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LAUSD board drawn to charter-like autonomy for entire district

Mike Szymanski | November 17, 2015

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RatliffFrustratedAn LAUSD budget committee discussing the unlikely possibility of establishing an all-charter school district today found merit nonetheless in seeking waivers from state rules that grant charters a greater degree of autonomy than traditional schools have.

Mónica Ratliff, chair of the Budget, Facilities and Audit Committee, said that it didn’t seem fair that the charter schools did not have to deal with the same rules and regulations that govern others schools.

She also made it clear that the board members were not looking to turn the entire district into a charter district. Four of the seven elected members of the school board are on the committee, and she said, “I am not hearing that most of the school board wants to go all charter.”

But, the reason that the idea was brought up was that there are autonomies available to charter schools that the district schools cannot access, and there may be ways to get those autonomies through state waivers to the traditional public schools. Ratliff said, “There are a lot of acrobatics to go through.” Then, she added that maybe charter schools can help them figure it all out.

School board member Richard Vladovic said, “The reason why I brought the idea up was not talking about changing our contract; I was trying to figure out a way that we not be under so many rules.” He said he wanted to figure out how to expand benefits that the district’s charter schools also get to help greater numbers of students.

Yet, Vladovic did imagine that if the entire district became charter in “our wildest dream” he could see that LAUSD could meet the requirements outlined by the state. He said, “I’m trying to figure out why wouldn’t anyone want to do this if it frees us up,” he said, asserting that three-fourths of the state Education Code doesn’t help children.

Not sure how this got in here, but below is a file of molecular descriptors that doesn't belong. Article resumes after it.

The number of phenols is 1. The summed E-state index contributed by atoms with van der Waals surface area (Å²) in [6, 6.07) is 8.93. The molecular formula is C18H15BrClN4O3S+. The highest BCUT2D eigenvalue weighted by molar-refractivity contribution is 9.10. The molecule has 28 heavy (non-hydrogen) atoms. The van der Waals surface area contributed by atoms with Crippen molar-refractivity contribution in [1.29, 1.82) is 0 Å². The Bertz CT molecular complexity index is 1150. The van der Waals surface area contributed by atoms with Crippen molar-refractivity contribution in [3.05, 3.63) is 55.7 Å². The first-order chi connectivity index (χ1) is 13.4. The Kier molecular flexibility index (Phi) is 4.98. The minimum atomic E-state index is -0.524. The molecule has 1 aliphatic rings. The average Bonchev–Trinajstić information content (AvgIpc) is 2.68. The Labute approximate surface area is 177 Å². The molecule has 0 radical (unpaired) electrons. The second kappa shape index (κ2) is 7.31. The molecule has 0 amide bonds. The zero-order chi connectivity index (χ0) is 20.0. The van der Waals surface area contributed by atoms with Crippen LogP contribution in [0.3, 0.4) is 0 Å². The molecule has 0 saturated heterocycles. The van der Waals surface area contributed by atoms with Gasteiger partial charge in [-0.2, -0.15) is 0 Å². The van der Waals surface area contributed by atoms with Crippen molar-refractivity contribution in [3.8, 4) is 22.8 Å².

Devora Navera Reed, the district’s associate general counsel, told the committee in her report that more than 50 percent of the teachers of the district would have to approve a charter petition and the district would have to prove it could meet the standards. She said the petition would have to be approved by both the state board of education and the state superintendent of public instruction.

As much as Ratliff insisted that they weren’t looking at changing the entire district, she asked questions as if she were considering it. For example, she asked what would happen to the charter schools in the district — they would all come up for renewal together, she was told — and how they would be handled — they would be still under the board’s oversight.

Board member Ref Rodriguez, who founded a charter school, said this was a good opportunity to dive deeper into possible waivers the district could ask for, like charters do that.

Board member George McKenna asked staff to come back with a detailed explanation of what benefits to instruction the autonomies would provide and report back at the next committee meeting.

Vladovic pointed out that it would be great to not have to deal with state laws and the state board of education and said, “This is a chance to be really, really innovative.”

Ratliff said to Vladovic, “I love your bold approach.”

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